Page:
The Mormons Who Tortured and the Perils of “Patriotism”

Bruce Jessen during his deposition for the suit alleging he approved torture tactics.
Bruce Jessen during his deposition for the suit alleging he approved torture tactics.

A Mormon congregation got a new leader.

A week later he was gone.

Next month, lawyers from the ACLU will try to prove that he perpetrated a systematic campaign of torture.

On October 14, 2012, Spokane-area Mormon leaders selected Bruce Jessen, a former Air Force officer and a principal in the company Mitchell, Jessen and Associates, to serve as a bishop (the equivalent of a Protestant pastor or a Catholic priest) for the Spokane 6th Ward (a ward is a Mormon term for a congregation). Shortly thereafter, he was immersed in controversy as various media sources highlighted that he and his previous business partner, James Mitchell, had designed and executed the CIA’s “enhanced interrogation” program, a system for torturing alleged terrorists. This unwelcome attention eventually led Jessen to resign as bishop barely a week into what is usually a three to six year commitment.

Now, almost five years later, Jessen isn’t just facing negative media attention and his ouster from the clergy. Rather, he’s being called to account for his crimes. On September 5, a federal court in Washington State will begin a trial in which victims of Jessen’s torture, represented by the ACLU, will sue him under the Alien Tort Statute. While Jessen will not face jail time, his victims may be able to force him to pay them damages for the staggering physical, psychological, and emotional abuse he helped perpetrate.

And what was the abuse that Jessen helped inflict? It’s a laundry list of excruciating torments. People subjected to his tactics were waterboarded, a technique that can cause convulsions or death and of which writer Christopher Hitchens stated “if waterboarding does not constitute torture, then there is no such thing as torture.” They were victims of hypothermia – one CIA detainee actually froze to death in his cell. Others were forced to undergo “rectal feeding,” in which liquids were forcibly injected into their anuses.

These horrendous abuses fly in the face of Mormon scripture and sacred promises that LDS members make. In the Book of Mormon, a writer laments the actions of soldiers who tortured women to death. In various contexts, Mormons pledge to forego actions that are “unholy and impure.” What could be more unholy and impure than torturing another human being?

If Jessen’s campaign of torture defies Mormon doctrine, is certainly should have disqualified him from being a bishop. The LDS Church Handbook recommends that bishops meet the requirements expressed in 1 Timothy 3:7, which states that bishops “must have a good report of them which are without.” Certainly, being known as someone who designed and implemented the CIA’s torture program is hardly a “good report.”

So Jessen’s torture runs contrary to Church doctrine and should have rendered him unqualified to be a bishop. But why did he engage in torture in the first place?

Perhaps the burden of “patriotism” is to blame.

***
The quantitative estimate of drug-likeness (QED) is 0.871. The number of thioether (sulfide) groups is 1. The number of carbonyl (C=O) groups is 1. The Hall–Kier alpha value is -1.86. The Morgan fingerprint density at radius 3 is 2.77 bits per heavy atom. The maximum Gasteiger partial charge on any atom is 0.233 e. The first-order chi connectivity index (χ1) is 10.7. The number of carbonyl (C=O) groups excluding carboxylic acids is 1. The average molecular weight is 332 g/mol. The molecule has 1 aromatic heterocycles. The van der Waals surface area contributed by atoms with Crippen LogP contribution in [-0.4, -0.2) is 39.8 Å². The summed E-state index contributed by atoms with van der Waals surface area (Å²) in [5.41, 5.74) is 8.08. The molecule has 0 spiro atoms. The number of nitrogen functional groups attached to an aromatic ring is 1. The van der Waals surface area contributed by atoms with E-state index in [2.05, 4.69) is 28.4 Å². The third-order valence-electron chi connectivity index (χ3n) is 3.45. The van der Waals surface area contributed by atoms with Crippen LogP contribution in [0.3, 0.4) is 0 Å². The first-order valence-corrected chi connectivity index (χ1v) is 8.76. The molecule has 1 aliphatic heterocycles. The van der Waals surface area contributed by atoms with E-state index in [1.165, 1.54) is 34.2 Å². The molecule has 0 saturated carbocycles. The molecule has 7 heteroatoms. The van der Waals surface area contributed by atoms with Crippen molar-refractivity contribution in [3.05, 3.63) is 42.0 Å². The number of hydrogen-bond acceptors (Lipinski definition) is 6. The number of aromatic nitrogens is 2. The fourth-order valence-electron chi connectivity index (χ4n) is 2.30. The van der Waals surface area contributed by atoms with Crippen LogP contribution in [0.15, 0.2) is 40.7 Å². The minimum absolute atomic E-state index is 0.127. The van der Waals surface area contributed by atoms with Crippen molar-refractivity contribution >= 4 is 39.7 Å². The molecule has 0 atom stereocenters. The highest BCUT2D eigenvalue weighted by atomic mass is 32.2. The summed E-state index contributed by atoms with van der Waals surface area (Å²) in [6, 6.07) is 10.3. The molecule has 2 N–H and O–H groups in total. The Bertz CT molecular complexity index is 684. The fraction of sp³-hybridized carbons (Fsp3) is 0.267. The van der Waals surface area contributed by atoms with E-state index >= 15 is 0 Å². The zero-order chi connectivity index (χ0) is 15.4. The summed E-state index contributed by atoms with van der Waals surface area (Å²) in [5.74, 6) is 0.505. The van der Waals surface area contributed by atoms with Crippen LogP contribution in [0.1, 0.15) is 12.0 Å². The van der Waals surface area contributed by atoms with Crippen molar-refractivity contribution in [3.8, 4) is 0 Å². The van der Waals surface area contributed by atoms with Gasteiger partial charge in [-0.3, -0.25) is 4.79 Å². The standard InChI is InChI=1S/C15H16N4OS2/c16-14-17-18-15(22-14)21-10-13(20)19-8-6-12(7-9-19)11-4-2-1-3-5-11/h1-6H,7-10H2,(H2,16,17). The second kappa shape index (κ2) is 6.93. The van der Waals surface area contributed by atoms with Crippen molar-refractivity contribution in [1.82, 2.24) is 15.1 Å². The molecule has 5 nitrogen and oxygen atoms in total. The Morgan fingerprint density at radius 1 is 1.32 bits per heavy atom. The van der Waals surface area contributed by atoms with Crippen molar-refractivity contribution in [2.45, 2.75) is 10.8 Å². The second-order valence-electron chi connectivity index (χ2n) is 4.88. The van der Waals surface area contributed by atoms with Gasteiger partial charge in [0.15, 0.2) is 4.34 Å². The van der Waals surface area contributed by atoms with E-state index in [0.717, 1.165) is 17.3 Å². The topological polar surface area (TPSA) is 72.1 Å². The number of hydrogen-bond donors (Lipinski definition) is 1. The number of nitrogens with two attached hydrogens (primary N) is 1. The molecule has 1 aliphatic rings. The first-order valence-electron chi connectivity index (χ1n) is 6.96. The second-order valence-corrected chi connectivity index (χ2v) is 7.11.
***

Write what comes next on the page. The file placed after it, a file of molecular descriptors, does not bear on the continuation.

For much of the LDS Church’s early history, government leaders viewed it with suspicion. Its leaders were arrested, the governor of Missouri called for its adherents to be “exterminated,” and President James Buchanan event sent an army detachment to subdue a nonexistent Mormon rebellion in Utah. These government-sponsored persecutions intensified after Congress passed anti-polygamy legislation like the Edmunds-Tucker Act, which allowed the federal government to seize Church property, disenfranchise Mormon voters, and dissolve Church corporations. Only after the Church committed to ending polygamy were such actions reversed.

This history of Church-State animosity left its mark on Mormons – they feared that they would be viewed not as loyal Americans, but as subversives intent on undermining the established order. To counter such views, Mormons and Church leadership embraced the trappings of Americanism, playing up doctrines that celebrated the U.S. Constitution and the Founding Fathers, encouraging military service, and fiercely denouncing communism (despite early Mormonism’s communitarian practices). What may have begun as a way to ingratiate the Church with the authorities evolved over time into a fierce, unwavering expression of patriotism among a large proportion of Latter-day Saints.

It’s that unflinching patriotism that may have led Jessen astray. Possessed of an intense dedication to advancing the interests of the United States, it may have been easy for him to overlook his religious and moral qualms when justifying torture. In effect, he may have, like many Americans, engaged in a sort of nationalist idolatry, deifying the U.S. government and its tactics. Once an ideology, even one as laudable as Americanism, is endowed with godlike importance, a person can convince himself that he is in the right even when his actions stray drastically from acceptable human behavior – and even if his actions are torture.

Jessen’s horrifying violations of basic human rights can serve as a lesson for me and other Mormons. Too often, partly out of their faith’s history of wanting to “prove” its loyalty to country, Mormons exalt patriotism and service to country as some sort of holy “calling.” But in a world with governments run by fallible people, people who are more than willing to dispense with basic human decency for political expediency, adopting such a “crusader” attitude to following orders can be dangerous. While we may fear being saddled with the label of being “unpatriotic,” it’s worse to live with a conscience marred by human rights abuses. Just ask Bruce Jessen as he faces a jury next month.

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